5. What are the return and exchange policies?
When shopping online, there's always the risk that you won't like something you bought. Usually, this isn't a problem because you can return it or exchange it. But some stores have different return and exchange policies for items on sale, and some may not allow returns or exchanges at all.
Check the company's return policy before you buy. It should be listed on its website, but if you can't find it, contact the company directly. Weigh its return or exchange policy against the cost when deciding which store offers the best deal. If a company charges a slightly higher price but allows returns, it might still be a better choice than a company with a lower price that doesn't allow returns or exchanges.
Have fun on Cyber Monday, but don't forget the five questions listed above. You might be able to do some of this research in advance to save yourself time. Then, you can just focus on the deals when the day arrives.
—firstname.lastname@example.org (Kailey Hagen)
Here's what consumers anticipate spending between Thanksgiving and Cyber Monday
Though the holiday season spans many weeks, it's often the case that consumers do the bulk of their shopping from Thanksgiving through Cyber Monday. And Deloitte's 2019 pre-Thanksgiving pulse survey reveals that this year is no exception, as 79% of respondents say they plan to do their holiday shopping over the Thanksgiving period.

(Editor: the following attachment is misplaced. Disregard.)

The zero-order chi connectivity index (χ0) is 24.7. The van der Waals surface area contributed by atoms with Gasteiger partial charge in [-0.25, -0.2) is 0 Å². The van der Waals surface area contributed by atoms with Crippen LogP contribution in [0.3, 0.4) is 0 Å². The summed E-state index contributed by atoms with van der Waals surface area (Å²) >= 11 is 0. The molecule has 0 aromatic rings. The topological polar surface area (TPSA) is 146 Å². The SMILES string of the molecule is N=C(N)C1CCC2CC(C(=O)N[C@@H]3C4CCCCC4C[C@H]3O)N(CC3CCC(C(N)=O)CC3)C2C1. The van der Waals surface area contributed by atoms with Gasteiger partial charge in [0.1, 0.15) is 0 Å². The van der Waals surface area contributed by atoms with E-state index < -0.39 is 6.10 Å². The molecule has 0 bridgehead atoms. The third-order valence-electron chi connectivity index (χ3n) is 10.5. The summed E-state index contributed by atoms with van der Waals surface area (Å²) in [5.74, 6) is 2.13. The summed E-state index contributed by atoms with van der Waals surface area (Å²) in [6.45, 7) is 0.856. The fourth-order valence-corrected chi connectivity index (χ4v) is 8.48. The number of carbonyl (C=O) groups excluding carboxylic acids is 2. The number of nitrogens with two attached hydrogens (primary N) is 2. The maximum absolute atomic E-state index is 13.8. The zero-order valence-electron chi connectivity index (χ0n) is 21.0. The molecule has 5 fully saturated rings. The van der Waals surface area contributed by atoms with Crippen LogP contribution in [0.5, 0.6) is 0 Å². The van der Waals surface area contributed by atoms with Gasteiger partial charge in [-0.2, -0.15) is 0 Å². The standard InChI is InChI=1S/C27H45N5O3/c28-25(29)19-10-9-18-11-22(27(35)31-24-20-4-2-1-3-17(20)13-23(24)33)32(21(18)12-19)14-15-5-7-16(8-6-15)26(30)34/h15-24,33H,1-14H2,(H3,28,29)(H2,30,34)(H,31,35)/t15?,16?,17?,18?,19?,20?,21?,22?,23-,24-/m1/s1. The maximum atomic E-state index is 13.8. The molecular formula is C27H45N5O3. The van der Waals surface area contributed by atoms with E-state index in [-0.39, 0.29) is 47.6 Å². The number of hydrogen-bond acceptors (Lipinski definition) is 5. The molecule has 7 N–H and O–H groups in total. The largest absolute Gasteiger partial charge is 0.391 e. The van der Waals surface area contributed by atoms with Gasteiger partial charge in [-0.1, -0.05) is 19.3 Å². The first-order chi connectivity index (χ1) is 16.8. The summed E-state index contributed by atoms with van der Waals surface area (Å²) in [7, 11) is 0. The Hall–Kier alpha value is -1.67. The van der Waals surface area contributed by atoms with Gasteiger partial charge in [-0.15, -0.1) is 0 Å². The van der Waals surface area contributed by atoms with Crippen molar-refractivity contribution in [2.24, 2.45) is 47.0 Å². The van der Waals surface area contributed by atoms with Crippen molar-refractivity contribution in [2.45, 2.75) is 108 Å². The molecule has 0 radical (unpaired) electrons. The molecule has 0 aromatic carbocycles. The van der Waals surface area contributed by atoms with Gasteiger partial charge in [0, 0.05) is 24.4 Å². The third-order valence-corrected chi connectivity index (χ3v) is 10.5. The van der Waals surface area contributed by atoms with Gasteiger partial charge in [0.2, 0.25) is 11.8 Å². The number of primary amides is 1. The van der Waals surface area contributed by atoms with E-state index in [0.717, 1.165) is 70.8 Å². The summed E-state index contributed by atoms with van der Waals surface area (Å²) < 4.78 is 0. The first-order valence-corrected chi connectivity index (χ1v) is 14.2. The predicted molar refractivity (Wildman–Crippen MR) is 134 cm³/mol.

The amount they're planning to spend, however, may surprise you. The average household will plunk down a substantial $415 during the Thanksgiving shopping period, though that number is a bit higher among millennials and Gen Xers — $446 and $452, respectively.
Don't rush your shopping
The reason Black Friday and Cyber Monday can be detrimental to shoppers boils down to perception. We're wired to think we'll get a great deal on those days, and so we often convince ourselves to spend money before taking the time to research the items we're buying and see if a lower price exists. The result? Disappointment, and a blow to your finances.
Imagine you're on a limited budget this holiday season, and you have a few items on your gift list you're hoping to snag at the lowest price possible. You might assume you're getting the best deal on Black Friday or Cyber Monday when, in reality, those same items could be further discounted prior to or following those high-profile shopping days.
Also, there's a lot of pressure to buy things on Black Friday or Cyber Monday. But if you wait a few more weeks to shop, you may find that you either get a better deal, or come to your senses and realize you shouldn't be stretching your budget to buy items you can't comfortably afford (especially when those items are discretionary, and you don't actually need them).
Of course, this isn't to say that there are never deals to be had between Thanksgiving and Cyber Monday. But if you're going to shop during that time, do a little research beforehand so you know whether you're getting a good deal or not. And also, set an actual budget so you're aware of what you can afford to spend. Maybe that number is $415 — or maybe it's a lot less. And if you're in the latter boat, the last thing you want to do is rack up a ton of credit card debt in an effort to snag deals that may not even be much to write home about.
Finally, remember that Thanksgiving is traditionally a time to reflect on the things you have going for you in life and spend time with family — not shop. If you're going to cut your meal short to hit the stores, make sure you're doing so for the right reasons — and don't be surprised if no one saves you a piece of pie.
—email@example.com (Maurie Backman)
In this Series